An analysis of 217 patients with recurrent secretory (n = 131) and nonsecretory (n = 86) pituitary adenomas was performed to determine the incidence of and risk factors for subsequent development of visual dysfunction. Patients underwent ophthalmological evaluation as part of post-GKS follow-up to assess for new or worsened cranial nerve II, III, IV, or VI palsies. The median follow-up duration was 32 months. The median maximal dose was 50 Gy, and the median peripheral dose was 23 Gy. A univariate analysis was performed to assess for risk factors of visual dysfunction post-GKS.

Results

Nine patients (4%) developed new visual dysfunctions, and these occurred within 6 hours to 34 months following radiosurgery. None of these 9 patients had tumor growth on post-GKS neuroimaging studies. Three of these patients had permanent deficits whereas in 6 the deficits resolved. Five of the 9 patients had prior GKS or radiotherapy, which resulted in a significant increase in the incidence of cranial nerve dysfunction (p = 0.0008). An increased number of isocenters (7.1 vs 5.0, p = 0.048) was statistically related to the development of visual dysfunction. Maximal dose, margin dose, optic apparatus dose, tumor volume, cavernous sinus involvement, and suprasellar extension were not significantly related to visual dysfunction (p >0.05).

Conclusions

Neurological and ophthalmological assessment in addition to routine neuroimaging and endocrinological follow-up are important to perform following GKS. Patients with a history of radiosurgery or radiation therapy are at higher risk of cranial nerve deficits. Also, a reduction in the number of isocenters delivered, along with volume treated, particularly in the patients with secretory tumors, appears to be the most reasonable strategy to minimize the risk to the visual system when treating recurrent pituitary adenomas with stereotactic radiosurgery.

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Mohamed Samy Elhammady and Roberto C. Heros

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Cheng-Chia Lee, Chun-Po Yen, Zhiyuan Xu, David Schlesinger and Jason Sheehan

Object

The use of radiosurgery has been well accepted for treating small to medium-size metastatic brain tumors (MBTs). However, its utility in treating large MBTs remains uncertain due to potentially unfavorable effects such as progressive perifocal brain edema and neurological deterioration. In this retrospective study the authors evaluated the local tumor control rate and analyzed possible factors affecting tumor and brain edema response.

Methods

The authors defined a large brain metastasis as one with a measurement of 3 cm or more in at least one of the 3 cardinal planes (coronal, axial, or sagittal). A consecutive series of 109 patients with 119 large intracranial metastatic lesions were treated with Gamma Knife surgery (GKS) between October 2000 and December 2012; the median tumor volume was 16.8 cm3 (range 6.0–74.8 cm3). The pre-GKS Karnofsky Performance Status (KPS) score for these patients ranged from 70 to 100. The most common tumors of origin were non–small cell lung cancers (29.4% of cases in this series). Thirty-six patients (33.0%) had previously undergone a craniotomy (1–3 times) for tumor resection. Forty-three patients (39.4%) underwent whole-brain radiotherapy (WBRT) before GKS. Patients were treated with GKS and followed clinically and radiographically at 2- to 3-month intervals thereafter.

Results

The median duration of imaging follow-up after GKS for patients with large MBTs in this series was 6.3 months. In the first follow-up MRI studies (performed within 3 months after GKS), 77 lesions (64.7%) had regressed, 24 (20.2%) were stable, and 18 (15.1%) were found to have grown. Peritumoral brain edema as defined on T2-weighted MRI sequences had decreased in 79 lesions (66.4%), was stable in 21 (17.6%), but had progressed in 19 (16.0%). In the group of patients who survived longer than 6 months (76 patients with 77 MBTs), 88.3% of the MBTs (68 of 77 lesions) had regressed or remained stable at the most recent imaging follow-up, and 89.6% (69 of 77 lesions) showed regression of perifocal brain edema volume or stable condition. The median duration of survival after GKS was 8.3 months for patients with large MBTs. Patients with small cell lung cancer and no previous WBRT had a significantly higher tumor control rate as well as better brain edema relief. Patients with a single metastasis, better KPS scores, and no previous radiosurgery or WBRT were more likely to decrease corticosteroid use after GKS. On the other hand, higher pre-GKS KPS score was the only factor that showed a statistically significant association with longer survival.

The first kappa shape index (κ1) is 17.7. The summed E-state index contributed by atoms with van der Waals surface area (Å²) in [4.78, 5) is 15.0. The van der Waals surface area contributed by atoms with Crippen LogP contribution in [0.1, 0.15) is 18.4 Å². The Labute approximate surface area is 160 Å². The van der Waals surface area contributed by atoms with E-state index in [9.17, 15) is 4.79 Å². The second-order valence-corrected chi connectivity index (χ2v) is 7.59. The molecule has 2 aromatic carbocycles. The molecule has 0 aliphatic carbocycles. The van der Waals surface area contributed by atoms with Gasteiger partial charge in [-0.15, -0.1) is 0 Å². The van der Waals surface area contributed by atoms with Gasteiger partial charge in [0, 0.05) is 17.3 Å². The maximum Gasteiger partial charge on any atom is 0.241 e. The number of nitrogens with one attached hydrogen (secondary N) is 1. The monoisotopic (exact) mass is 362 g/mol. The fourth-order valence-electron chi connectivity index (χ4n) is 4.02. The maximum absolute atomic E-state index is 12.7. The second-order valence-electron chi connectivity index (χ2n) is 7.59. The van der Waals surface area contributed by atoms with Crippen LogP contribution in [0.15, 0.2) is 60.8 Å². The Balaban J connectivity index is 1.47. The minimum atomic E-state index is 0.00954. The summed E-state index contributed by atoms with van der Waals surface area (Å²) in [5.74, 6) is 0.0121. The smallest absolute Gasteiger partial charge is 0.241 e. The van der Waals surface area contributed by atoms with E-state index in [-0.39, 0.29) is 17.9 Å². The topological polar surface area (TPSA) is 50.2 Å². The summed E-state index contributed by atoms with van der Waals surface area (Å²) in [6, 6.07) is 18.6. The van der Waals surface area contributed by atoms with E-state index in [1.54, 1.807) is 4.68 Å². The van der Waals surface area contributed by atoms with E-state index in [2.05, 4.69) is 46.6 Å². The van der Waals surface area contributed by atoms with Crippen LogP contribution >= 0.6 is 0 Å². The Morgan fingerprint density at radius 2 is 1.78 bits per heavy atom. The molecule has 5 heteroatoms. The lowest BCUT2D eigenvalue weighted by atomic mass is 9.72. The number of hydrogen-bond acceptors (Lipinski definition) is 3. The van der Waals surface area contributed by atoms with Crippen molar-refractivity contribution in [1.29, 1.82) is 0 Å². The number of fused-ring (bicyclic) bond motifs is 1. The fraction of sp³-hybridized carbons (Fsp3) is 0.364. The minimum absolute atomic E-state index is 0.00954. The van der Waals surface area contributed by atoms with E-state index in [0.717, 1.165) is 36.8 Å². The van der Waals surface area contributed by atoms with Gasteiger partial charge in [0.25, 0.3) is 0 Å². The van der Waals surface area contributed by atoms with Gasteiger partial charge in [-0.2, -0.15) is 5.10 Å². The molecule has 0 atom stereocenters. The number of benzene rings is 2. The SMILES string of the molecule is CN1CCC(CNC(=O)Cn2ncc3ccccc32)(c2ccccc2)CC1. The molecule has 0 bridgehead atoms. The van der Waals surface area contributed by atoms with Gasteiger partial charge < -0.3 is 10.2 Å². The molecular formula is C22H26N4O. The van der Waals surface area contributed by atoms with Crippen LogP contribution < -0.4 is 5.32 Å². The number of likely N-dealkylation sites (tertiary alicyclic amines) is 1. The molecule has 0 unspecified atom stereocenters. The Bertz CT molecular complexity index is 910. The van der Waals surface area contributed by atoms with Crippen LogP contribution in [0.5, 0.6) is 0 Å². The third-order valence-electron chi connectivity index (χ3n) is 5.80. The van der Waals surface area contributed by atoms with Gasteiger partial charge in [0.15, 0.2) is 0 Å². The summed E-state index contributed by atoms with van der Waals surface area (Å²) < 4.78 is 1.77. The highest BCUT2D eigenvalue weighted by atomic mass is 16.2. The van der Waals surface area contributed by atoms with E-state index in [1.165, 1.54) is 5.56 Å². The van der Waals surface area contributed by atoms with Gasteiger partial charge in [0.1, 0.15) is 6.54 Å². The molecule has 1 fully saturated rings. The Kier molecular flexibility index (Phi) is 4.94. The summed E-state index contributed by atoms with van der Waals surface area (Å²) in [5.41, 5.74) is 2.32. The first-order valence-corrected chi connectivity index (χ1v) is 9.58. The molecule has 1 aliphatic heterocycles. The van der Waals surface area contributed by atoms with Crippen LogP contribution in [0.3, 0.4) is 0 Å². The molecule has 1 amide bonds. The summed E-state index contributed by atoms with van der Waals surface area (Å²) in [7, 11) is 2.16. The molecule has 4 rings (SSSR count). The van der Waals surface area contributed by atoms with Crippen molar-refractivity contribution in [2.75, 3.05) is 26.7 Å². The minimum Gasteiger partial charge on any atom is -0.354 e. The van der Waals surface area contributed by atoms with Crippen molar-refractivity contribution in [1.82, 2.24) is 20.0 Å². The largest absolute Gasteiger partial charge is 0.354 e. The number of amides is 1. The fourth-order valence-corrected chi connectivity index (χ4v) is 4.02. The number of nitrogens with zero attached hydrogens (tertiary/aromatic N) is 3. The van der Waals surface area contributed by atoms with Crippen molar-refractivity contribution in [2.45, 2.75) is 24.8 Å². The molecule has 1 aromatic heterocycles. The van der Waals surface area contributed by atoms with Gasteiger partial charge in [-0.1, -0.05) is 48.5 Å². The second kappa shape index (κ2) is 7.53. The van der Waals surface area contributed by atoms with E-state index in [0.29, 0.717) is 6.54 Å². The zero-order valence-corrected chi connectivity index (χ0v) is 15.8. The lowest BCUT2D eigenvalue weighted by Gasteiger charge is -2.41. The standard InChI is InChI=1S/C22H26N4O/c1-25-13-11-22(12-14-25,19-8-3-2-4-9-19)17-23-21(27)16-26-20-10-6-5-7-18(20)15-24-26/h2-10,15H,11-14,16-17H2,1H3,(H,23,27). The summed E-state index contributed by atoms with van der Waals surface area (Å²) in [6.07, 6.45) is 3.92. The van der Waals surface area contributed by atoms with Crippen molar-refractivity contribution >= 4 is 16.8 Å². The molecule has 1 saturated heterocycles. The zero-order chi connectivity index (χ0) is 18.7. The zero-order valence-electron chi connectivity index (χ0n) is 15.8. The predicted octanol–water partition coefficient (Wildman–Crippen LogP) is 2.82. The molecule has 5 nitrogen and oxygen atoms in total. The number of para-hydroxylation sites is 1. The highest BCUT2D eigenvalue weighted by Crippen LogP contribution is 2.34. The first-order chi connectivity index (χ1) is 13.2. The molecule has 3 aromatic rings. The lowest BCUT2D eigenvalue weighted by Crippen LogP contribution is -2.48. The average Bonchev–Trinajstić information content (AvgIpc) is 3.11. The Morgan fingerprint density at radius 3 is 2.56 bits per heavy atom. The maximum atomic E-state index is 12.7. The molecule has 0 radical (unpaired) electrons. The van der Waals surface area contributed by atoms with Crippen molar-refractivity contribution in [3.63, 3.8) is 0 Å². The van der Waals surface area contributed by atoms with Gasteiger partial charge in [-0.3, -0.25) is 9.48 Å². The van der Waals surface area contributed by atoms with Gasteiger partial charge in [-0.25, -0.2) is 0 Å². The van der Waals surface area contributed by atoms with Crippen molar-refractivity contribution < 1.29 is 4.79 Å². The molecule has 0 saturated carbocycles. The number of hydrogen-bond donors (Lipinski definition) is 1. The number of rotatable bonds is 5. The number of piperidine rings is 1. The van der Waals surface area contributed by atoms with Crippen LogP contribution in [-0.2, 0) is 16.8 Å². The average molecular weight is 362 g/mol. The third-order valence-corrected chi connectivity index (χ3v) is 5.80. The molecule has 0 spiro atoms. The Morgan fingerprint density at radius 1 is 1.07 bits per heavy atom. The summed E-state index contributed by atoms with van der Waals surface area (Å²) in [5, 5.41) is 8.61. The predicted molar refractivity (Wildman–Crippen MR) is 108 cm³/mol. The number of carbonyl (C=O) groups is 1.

Conclusions

Treating large MBTs using either microsurgery or radiosurgery is a challenge for neurosurgeons. In selected patients with large brain metastases, radiosurgery offered a reasonable local tumor control rate and favorable functional preservation. Exacerbation of underlying edema was rare in this case series. Far more commonly, edema and steroid use were lessened after radiosurgery. Radiosurgery appears to be a reasonable option for some patients with large MBTs.

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Or Cohen-Inbar, Cheng-Chia Lee, Zhiyuan Xu, David Schlesinger and Jason P. Sheehan

OBJECT

The authors review outcomes following Gamma Knife radiosurgery (GKRS) of cerebral arteriovenous malformations (AVMs) and their correlation to postradiosurgery adverse radiation effects (AREs).

METHODS

From a prospective institutional review board–approved database, the authors identified patients with a minimum of 2 years of follow-up and thin-slice T2-weighted MRI sequences for volumetric analysis. A total of 105 AVM patients were included. The authors analyzed the incidence and quantitative changes in AREs as a function of time after GKRS. Statistical analysis was performed to identify factors related to ARE development and changes in the ARE index.

RESULTS

The median clinical follow-up was 53.8 months (range 24–212.4 months), and the median MRI follow-up was 36.8 months (range 24–212.4 months). 47.6% of patients had an AVM with a Spetzler-Martin grade ≥ III. The median administered margin and maximum doses were 22 and 40 Gy, respectively. The overall obliteration rate was 70.5%. Of patients who showed complete obliteration, 74.4% developed AREs within 4–6 months after GKRS. Late-onset AREs (i.e., > 12 months) correlated to a failure to obliterate the nidus. 58.1% of patients who developed appreciable AREs (defined as ARE index > 8) proceeded to have a complete nidus obliteration. Appreciable AREs were found to be influenced by AVM nidus volume > 3 ml, lobar location, number of draining veins and feeding arteries, prior embolization, and higher margin dose. On the other hand, a minimum ARE index > 8 predicted obliteration (p = 0.043).